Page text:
High gas prices and needing to buy a truck


Hey everyone

         I am trying to figure out what to do. With gas prices like they are I know I should try to get a hybrid car or a small car with real good MPG. But I NEED a truck. So I am going to get a Ford Ranger which gets 26 MPG and I will do a couple of things to it to get a few more MPG (bed cover better mufflers ect). But one of my friends acts like I am being selfish getting a truck that I need over getting a car with high MPG. Am I being selfish? I am becoming a mechanic plus some of the types of jobs/hobby's I do you have to have a truck to do.


If you need a truck, then get the truck!

When your friend needs something moved, he’ll quickly repent of his opinion on trucks! :stuck_out_tongue:

but, if you still feel misplaced guilt, you can volunteer to haul things for St. Vincent de Paul. :slight_smile:


You mentioned you need a truck. Then you need it. I know that my husband and I have been working alot on our home and yard and we couldn’t haul material in a car. :shrug: I wonder where the bulldozer would have put that dirt in a car :rotfl: I true friend doesn’t judge.


If you need a truck you need a truck. Maybe your friend doesn’t realize that he could save energy by turning his thermostat down to 65 degrees in the winter and doing without air conditioning entirely in the summer. He would survive both, and could do without that energy use a lot easier than you could do without a truck. I believe I would tell him how virtuous he can be if he tries.

And has he bought his motor scooter yet to get to work? It will get him there, you know.


I think that you can try this from another perspective. Look at the amount of driving that you do that requires the load capacity of a truck. Then look at the cost of renting a truck just for the times that you need the truck and calculate whether the cost of the car plus fuel plus truck rental plus truck fuel exceeds the cost of truck plus truck fuel for all driving. If it will be cheaper to have the car and occasionally rent a truck, then go with the car. If the truck full time would be cheaper to run, buy the truck.
My brother had a friend who moved his family to New York City. They ended up selling the car because of the costs related to car ownership. It was cheaper to use public transit and rent anything they wanted for the times they needed it. And they could get anything from a pick up to a Rolls.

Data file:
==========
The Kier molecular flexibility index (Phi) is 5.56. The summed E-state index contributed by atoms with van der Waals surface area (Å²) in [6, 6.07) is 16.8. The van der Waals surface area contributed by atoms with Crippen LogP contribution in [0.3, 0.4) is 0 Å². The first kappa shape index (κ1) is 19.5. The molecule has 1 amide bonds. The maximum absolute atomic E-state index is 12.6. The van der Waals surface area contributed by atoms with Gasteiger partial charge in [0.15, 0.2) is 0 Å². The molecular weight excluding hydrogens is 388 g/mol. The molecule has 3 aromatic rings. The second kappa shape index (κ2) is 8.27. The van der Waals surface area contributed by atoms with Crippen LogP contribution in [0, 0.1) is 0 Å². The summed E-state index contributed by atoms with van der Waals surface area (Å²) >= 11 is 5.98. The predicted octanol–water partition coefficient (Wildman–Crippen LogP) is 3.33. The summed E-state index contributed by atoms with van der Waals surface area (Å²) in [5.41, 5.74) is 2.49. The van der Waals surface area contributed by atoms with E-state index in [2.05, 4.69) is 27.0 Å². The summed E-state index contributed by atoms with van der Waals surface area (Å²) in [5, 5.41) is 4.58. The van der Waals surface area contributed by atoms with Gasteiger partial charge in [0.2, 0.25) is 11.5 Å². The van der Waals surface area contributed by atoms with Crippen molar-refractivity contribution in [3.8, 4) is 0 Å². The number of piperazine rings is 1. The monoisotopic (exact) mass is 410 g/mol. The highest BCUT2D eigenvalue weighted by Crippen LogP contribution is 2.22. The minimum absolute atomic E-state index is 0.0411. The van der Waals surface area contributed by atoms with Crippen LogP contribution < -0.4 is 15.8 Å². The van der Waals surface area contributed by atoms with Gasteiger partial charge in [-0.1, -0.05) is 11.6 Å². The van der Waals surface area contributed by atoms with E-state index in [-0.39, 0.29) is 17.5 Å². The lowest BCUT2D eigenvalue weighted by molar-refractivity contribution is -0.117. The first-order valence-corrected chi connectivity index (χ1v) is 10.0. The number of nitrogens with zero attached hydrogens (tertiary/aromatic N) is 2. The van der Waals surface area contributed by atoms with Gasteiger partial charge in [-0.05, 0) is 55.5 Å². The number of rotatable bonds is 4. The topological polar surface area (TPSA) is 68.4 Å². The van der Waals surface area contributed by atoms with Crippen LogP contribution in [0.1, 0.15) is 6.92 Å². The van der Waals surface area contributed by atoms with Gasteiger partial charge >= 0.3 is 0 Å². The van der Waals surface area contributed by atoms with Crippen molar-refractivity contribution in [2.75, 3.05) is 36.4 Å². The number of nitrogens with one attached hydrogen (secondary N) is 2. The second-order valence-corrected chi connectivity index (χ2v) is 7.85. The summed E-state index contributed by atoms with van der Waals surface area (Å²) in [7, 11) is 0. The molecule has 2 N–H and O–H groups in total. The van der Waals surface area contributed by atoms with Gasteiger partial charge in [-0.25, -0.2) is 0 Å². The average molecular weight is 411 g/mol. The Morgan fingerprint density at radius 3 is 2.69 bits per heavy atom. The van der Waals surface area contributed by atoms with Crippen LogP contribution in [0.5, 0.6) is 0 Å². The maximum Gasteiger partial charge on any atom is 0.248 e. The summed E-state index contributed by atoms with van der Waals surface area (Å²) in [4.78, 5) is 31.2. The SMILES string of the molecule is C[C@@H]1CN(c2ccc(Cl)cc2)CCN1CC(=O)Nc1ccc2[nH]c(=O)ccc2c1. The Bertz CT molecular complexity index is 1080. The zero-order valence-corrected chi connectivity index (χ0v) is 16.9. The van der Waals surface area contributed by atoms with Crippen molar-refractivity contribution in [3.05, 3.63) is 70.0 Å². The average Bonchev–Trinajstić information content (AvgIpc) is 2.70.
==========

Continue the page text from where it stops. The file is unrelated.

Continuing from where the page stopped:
Note that your insurance costs may be lower with a car than with a truck. Most auto policies cover the occasional rental of a different vehicle. Talk to your insurance agent.



Why would you be selfish buying a truck when that’s what you need? Buy the truck. Since you’re a mechanic, you’ll know all the tricks to make it more fuel efficient.


If you really want to get better mileage, try a few of my tips. It worked wonders for me:


26 MPG is still very good. I don’t think there is any sin there.

P.S. What does your friend drive?


Doesn’t matter what the gas prices are or what kind of car you drive as long as you’re able to pay for it. Enjoy your truck and your new business.


You don’t need to justify your vehicle to any actual friend.

But if YOU want better mileage than a truck, consider a decent utility trailer. Leave it home when you don’t need it and get 30 mpg in your Camry or Impala V6. Hook up the trailer and haul the 4 wheeler or go get 1,000# of mulch…

Won’t work for ALL hobbies, of course but it is an option for some folks.

I pull a 2,700# popup camper behind my MINIVAN that has 5 of us and our junk in it. All fully within all the ratings of the van.


Get 30 MPG in your Impala V6? Or 26 MPG in a Ranger??
I just looked up the EPA mileage of the Impala V6, and it only gets 22 MPG.

Not as bad as the Ranger, though, which only gets 21 MPG with an automatic transmission or 23 with a manual.

Add an engine upgrade or 4WD to either one of these vehicles, and your gas mileage will be even worse.